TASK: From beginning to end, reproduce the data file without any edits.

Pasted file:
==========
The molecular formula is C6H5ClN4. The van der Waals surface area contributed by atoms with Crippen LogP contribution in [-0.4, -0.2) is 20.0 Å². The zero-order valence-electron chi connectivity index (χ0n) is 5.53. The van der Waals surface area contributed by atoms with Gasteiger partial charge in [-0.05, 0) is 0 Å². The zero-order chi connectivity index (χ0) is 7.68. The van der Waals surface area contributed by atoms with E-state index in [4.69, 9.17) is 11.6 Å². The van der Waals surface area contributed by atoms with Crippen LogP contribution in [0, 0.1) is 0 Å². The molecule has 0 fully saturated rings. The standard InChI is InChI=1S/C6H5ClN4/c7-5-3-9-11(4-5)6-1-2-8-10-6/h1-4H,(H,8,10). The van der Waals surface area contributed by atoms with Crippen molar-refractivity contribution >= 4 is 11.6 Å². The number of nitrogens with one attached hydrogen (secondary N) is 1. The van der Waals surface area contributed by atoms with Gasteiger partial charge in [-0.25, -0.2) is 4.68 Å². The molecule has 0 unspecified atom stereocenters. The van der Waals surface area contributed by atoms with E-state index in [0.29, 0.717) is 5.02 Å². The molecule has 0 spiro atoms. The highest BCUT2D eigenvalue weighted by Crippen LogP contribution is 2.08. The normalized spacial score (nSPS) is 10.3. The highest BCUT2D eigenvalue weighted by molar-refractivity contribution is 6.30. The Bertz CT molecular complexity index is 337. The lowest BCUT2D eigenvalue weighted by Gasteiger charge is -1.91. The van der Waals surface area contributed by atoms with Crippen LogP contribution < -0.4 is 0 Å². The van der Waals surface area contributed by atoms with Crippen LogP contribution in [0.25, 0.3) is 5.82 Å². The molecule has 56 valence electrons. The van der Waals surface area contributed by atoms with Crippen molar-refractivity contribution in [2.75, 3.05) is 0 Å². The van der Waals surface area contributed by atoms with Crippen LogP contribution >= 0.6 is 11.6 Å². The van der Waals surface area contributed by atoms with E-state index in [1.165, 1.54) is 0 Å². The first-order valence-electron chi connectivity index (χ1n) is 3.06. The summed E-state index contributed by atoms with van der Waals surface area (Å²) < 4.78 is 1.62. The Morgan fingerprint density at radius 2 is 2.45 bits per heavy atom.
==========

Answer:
The molecular formula is C6H5ClN4. The van der Waals surface area contributed by atoms with Crippen LogP contribution in [-0.4, -0.2) is 20.0 Å². The zero-order valence-electron chi connectivity index (χ0n) is 5.53. The van der Waals surface area contributed by atoms with Gasteiger partial charge in [-0.05, 0) is 0 Å². The zero-order chi connectivity index (χ0) is 7.68. The van der Waals surface area contributed by atoms with E-state index in [4.69, 9.17) is 11.6 Å². The van der Waals surface area contributed by atoms with Crippen LogP contribution in [0, 0.1) is 0 Å². The molecule has 0 fully saturated rings. The standard InChI is InChI=1S/C6H5ClN4/c7-5-3-9-11(4-5)6-1-2-8-10-6/h1-4H,(H,8,10). The van der Waals surface area contributed by atoms with Crippen molar-refractivity contribution >= 4 is 11.6 Å². The number of nitrogens with one attached hydrogen (secondary N) is 1. The van der Waals surface area contributed by atoms with Gasteiger partial charge in [-0.25, -0.2) is 4.68 Å². The molecule has 0 unspecified atom stereocenters. The van der Waals surface area contributed by atoms with E-state index in [0.29, 0.717) is 5.02 Å². The molecule has 0 spiro atoms. The highest BCUT2D eigenvalue weighted by Crippen LogP contribution is 2.08. The normalized spacial score (nSPS) is 10.3. The highest BCUT2D eigenvalue weighted by molar-refractivity contribution is 6.30. The Bertz CT molecular complexity index is 337. The lowest BCUT2D eigenvalue weighted by Gasteiger charge is -1.91. The van der Waals surface area contributed by atoms with Crippen LogP contribution < -0.4 is 0 Å². The van der Waals surface area contributed by atoms with Crippen LogP contribution in [0.25, 0.3) is 5.82 Å². The molecule has 56 valence electrons. The van der Waals surface area contributed by atoms with Crippen molar-refractivity contribution in [2.75, 3.05) is 0 Å². The van der Waals surface area contributed by atoms with Crippen LogP contribution >= 0.6 is 11.6 Å². The van der Waals surface area contributed by atoms with E-state index in [1.165, 1.54) is 0 Å². The first-order valence-electron chi connectivity index (χ1n) is 3.06. The summed E-state index contributed by atoms with van der Waals surface area (Å²) < 4.78 is 1.62. The Morgan fingerprint density at radius 2 is 2.45 bits per heavy atom.